Minimum Wage and the Poverty Gap

Introduction

According to the Union of International Associations (2007), the lack of minimum wage fixing escalates industrial conflict and impedes the development of stable collective bargaining relationships. Likewise, levels of wages not enough to maintain family life, long hours of work, women’s night work, industrial homework, sweatshop methods, and child labor were identified to be common in the early stages of industrial expansion in nearly all countries. But as countries grow wealthier, the income of adult workers increases and ceases to be a matter of economic necessity for wives to work in factory night shifts or for children to be sent out to earn supplementary wages. However, in many less developed countries, poverty is still a compelling force behind these and other socially undesirable forms of industrial labor, defying laws and regulations. It was proposed that these abuses are difficult to correct where factories are small in size and large in number compounded by weak public administration and the cost of adequate policing and inspection disproportionately high.

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While policymakers trackways to address issues and problems on minimum wage policy and increases, political parties busy themselves on how to maximize gains out of the minimum wage issue properly converted into publicity and electoral votes.

This paper shall try to find out whether an increase in minimum wage decreases the poverty gap and present the advantages and disadvantages of an increase in the minimum wage policy.

Discussion

Minimum Wage

Minimum wage is understood as the lowest amount that employers may pay employees for an hour of labor. In the U.S., both the federal government and individual states are entitled to set a minimum wage of which instance the two differ, the higher wage applies. As of January 2007, twenty states had a higher minimum wage than the federal wage, while only Kansas had a lower wage. Five states had no minimum wage, while fifteen had one identical to the federal wage.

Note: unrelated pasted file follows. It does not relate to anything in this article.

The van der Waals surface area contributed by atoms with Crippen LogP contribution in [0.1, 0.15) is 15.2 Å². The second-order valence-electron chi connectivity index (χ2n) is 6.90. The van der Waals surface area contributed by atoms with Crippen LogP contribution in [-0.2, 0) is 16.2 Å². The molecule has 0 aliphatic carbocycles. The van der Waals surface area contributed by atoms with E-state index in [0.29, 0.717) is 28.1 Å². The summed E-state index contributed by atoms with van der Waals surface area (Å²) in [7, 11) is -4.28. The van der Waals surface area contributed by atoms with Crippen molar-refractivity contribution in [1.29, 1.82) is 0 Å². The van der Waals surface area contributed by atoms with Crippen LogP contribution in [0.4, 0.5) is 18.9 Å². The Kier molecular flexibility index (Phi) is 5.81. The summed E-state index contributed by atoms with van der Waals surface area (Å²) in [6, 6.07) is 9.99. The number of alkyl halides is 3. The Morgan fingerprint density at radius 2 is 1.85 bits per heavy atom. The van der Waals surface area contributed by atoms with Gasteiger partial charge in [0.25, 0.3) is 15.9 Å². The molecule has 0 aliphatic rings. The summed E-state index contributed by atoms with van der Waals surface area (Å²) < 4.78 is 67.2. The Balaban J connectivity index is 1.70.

The Democratic Party’s control of both houses of Congress following the 2006 congressional elections had the promise to increase the federal wage to $7.25/hr. in its “first 100 hours” on the floor. By January 10, 2007, the House was able to accomplish this through the passage of H.R. 2 by a vote of 315-116. Again, January 30, 2007, saw the Senate clearing the bill for a vote on the floor to raise the wage to $7.25, and provide about $8.3 billion worth of tax breaks for small businesses (Jayson, 2006). In May 2007, the wage hike and some of the tax breaks were included in a supplemental spending bill regarding the war in Iraq. On May 25, 2007, President George W. Bush signed the bill into law, and the first wage increase occurred on June 24, 2007, bringing the minimum wage to $5.85. This would mean that the US’ lowest-paid workers soon find extra money as the minimum wage rises 70 cents to $5.85 an hour today. The raise was reported as the first increase in a decade (Holland, 2007).

The increase of the minimum wage ends the longest span without a federal minimum wage increase since it was enacted in 1938. It was said that the previous increase came in September 1997 in a bill signed by President Bill Clinton raising the minimum to 40 cents, equivalent to $5.15 an hour. Legislation signed by President Bush in May aims to increase the wage by 70 cents each summer until the year 2009 so that all minimum-wage jobs will be paying no less than $7.25 an hour. Accordingly, government figures show about 1.7 million people earned $5.15 or less in 2006 (Holland, 2007).

The minimum wage increase was considered one of the few major legislative successes of the Democratic-controlled Congress. Lawmakers have added the increase to the $120 billion Iraq war spending bill Bush initially vetoed due to the Democrat’s insistence of a troop pullout date. However, Bush signed the bill on May 25 after the Democrats removed their pullout provision (Holland, 2007).

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But to make the minimum wage provision agreeable to Republicans, the Democrats added $4.8 billion in tax breaks for small businesses to enable them to hire new workers as well as offset costs associated with an increase in the minimum wage (Holland, 2007).

The Democratic presidential candidates have been using further minimum wage increases as an issue in their primary campaigns as more than two dozen states and the District of Columbia already have minimum wages higher than the federal level (Holland, 2007).